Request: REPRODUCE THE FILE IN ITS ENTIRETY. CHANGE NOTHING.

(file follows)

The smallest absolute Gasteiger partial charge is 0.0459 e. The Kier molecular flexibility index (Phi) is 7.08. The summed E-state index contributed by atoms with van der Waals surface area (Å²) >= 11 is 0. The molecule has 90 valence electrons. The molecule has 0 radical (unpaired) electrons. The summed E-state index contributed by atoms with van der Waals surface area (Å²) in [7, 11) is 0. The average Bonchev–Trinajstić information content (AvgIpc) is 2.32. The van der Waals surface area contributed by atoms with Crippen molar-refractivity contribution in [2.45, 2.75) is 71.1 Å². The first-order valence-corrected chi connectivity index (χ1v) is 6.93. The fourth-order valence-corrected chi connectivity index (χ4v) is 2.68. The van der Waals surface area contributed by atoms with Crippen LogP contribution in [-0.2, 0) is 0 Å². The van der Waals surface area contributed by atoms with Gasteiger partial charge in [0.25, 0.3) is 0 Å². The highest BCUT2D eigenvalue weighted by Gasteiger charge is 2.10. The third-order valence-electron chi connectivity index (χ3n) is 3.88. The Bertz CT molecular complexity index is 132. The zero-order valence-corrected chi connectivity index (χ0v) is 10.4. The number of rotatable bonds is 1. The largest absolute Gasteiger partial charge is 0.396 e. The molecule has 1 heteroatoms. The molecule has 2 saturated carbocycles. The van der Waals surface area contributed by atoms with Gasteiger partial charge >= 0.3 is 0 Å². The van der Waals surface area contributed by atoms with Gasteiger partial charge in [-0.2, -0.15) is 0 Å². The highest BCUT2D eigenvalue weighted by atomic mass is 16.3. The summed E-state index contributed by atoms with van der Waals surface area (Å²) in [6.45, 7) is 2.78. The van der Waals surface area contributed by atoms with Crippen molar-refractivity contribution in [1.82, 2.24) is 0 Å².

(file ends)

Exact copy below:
The smallest absolute Gasteiger partial charge is 0.0459 e. The Kier molecular flexibility index (Phi) is 7.08. The summed E-state index contributed by atoms with van der Waals surface area (Å²) >= 11 is 0. The molecule has 90 valence electrons. The molecule has 0 radical (unpaired) electrons. The summed E-state index contributed by atoms with van der Waals surface area (Å²) in [7, 11) is 0. The average Bonchev–Trinajstić information content (AvgIpc) is 2.32. The van der Waals surface area contributed by atoms with Crippen molar-refractivity contribution in [2.45, 2.75) is 71.1 Å². The first-order valence-corrected chi connectivity index (χ1v) is 6.93. The fourth-order valence-corrected chi connectivity index (χ4v) is 2.68. The van der Waals surface area contributed by atoms with Crippen LogP contribution in [-0.2, 0) is 0 Å². The van der Waals surface area contributed by atoms with Gasteiger partial charge in [0.25, 0.3) is 0 Å². The highest BCUT2D eigenvalue weighted by Gasteiger charge is 2.10. The third-order valence-electron chi connectivity index (χ3n) is 3.88. The Bertz CT molecular complexity index is 132. The zero-order valence-corrected chi connectivity index (χ0v) is 10.4. The number of rotatable bonds is 1. The largest absolute Gasteiger partial charge is 0.396 e. The molecule has 1 heteroatoms. The molecule has 2 saturated carbocycles. The van der Waals surface area contributed by atoms with Gasteiger partial charge >= 0.3 is 0 Å². The van der Waals surface area contributed by atoms with Gasteiger partial charge in [-0.2, -0.15) is 0 Å². The highest BCUT2D eigenvalue weighted by atomic mass is 16.3. The summed E-state index contributed by atoms with van der Waals surface area (Å²) in [6.45, 7) is 2.78. The van der Waals surface area contributed by atoms with Crippen molar-refractivity contribution in [1.82, 2.24) is 0 Å².